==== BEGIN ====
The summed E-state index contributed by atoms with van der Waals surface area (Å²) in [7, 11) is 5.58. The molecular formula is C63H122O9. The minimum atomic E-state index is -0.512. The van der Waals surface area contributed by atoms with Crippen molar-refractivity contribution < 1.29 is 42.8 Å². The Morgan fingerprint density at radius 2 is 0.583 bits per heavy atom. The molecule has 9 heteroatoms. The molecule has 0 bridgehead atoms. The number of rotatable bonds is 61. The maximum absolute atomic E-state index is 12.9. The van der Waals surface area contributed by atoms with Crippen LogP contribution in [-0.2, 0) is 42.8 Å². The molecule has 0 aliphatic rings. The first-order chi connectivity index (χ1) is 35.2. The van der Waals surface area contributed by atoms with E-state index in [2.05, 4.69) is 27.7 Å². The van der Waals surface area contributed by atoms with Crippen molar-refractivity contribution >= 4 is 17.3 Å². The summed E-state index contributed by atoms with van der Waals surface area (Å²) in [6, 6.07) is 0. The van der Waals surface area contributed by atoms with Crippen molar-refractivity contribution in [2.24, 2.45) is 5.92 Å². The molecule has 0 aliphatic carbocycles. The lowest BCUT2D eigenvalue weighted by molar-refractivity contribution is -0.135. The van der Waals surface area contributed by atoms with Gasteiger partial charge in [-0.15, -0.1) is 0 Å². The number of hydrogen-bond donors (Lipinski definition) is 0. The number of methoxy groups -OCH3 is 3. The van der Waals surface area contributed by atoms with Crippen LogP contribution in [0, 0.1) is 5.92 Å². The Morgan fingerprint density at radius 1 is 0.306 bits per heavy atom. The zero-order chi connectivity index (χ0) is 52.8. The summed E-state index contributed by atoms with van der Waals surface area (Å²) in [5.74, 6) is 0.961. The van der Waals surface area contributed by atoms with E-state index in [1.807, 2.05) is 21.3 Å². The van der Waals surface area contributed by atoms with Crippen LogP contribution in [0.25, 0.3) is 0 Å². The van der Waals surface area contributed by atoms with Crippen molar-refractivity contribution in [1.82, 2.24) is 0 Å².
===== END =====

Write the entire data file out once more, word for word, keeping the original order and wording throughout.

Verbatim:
The summed E-state index contributed by atoms with van der Waals surface area (Å²) in [7, 11) is 5.58. The molecular formula is C63H122O9. The minimum atomic E-state index is -0.512. The van der Waals surface area contributed by atoms with Crippen molar-refractivity contribution < 1.29 is 42.8 Å². The Morgan fingerprint density at radius 2 is 0.583 bits per heavy atom. The molecule has 9 heteroatoms. The molecule has 0 bridgehead atoms. The number of rotatable bonds is 61. The maximum absolute atomic E-state index is 12.9. The van der Waals surface area contributed by atoms with Crippen LogP contribution in [-0.2, 0) is 42.8 Å². The molecule has 0 aliphatic rings. The first-order chi connectivity index (χ1) is 35.2. The van der Waals surface area contributed by atoms with E-state index in [2.05, 4.69) is 27.7 Å². The van der Waals surface area contributed by atoms with Crippen molar-refractivity contribution >= 4 is 17.3 Å². The summed E-state index contributed by atoms with van der Waals surface area (Å²) in [6, 6.07) is 0. The van der Waals surface area contributed by atoms with Crippen molar-refractivity contribution in [2.24, 2.45) is 5.92 Å². The molecule has 0 aliphatic carbocycles. The lowest BCUT2D eigenvalue weighted by molar-refractivity contribution is -0.135. The van der Waals surface area contributed by atoms with Gasteiger partial charge in [-0.15, -0.1) is 0 Å². The number of hydrogen-bond donors (Lipinski definition) is 0. The number of methoxy groups -OCH3 is 3. The van der Waals surface area contributed by atoms with Crippen LogP contribution in [0, 0.1) is 5.92 Å². The Morgan fingerprint density at radius 1 is 0.306 bits per heavy atom. The zero-order chi connectivity index (χ0) is 52.8. The summed E-state index contributed by atoms with van der Waals surface area (Å²) in [5.74, 6) is 0.961. The van der Waals surface area contributed by atoms with E-state index in [1.807, 2.05) is 21.3 Å². The van der Waals surface area contributed by atoms with Crippen LogP contribution in [0.25, 0.3) is 0 Å². The van der Waals surface area contributed by atoms with Crippen molar-refractivity contribution in [1.82, 2.24) is 0 Å².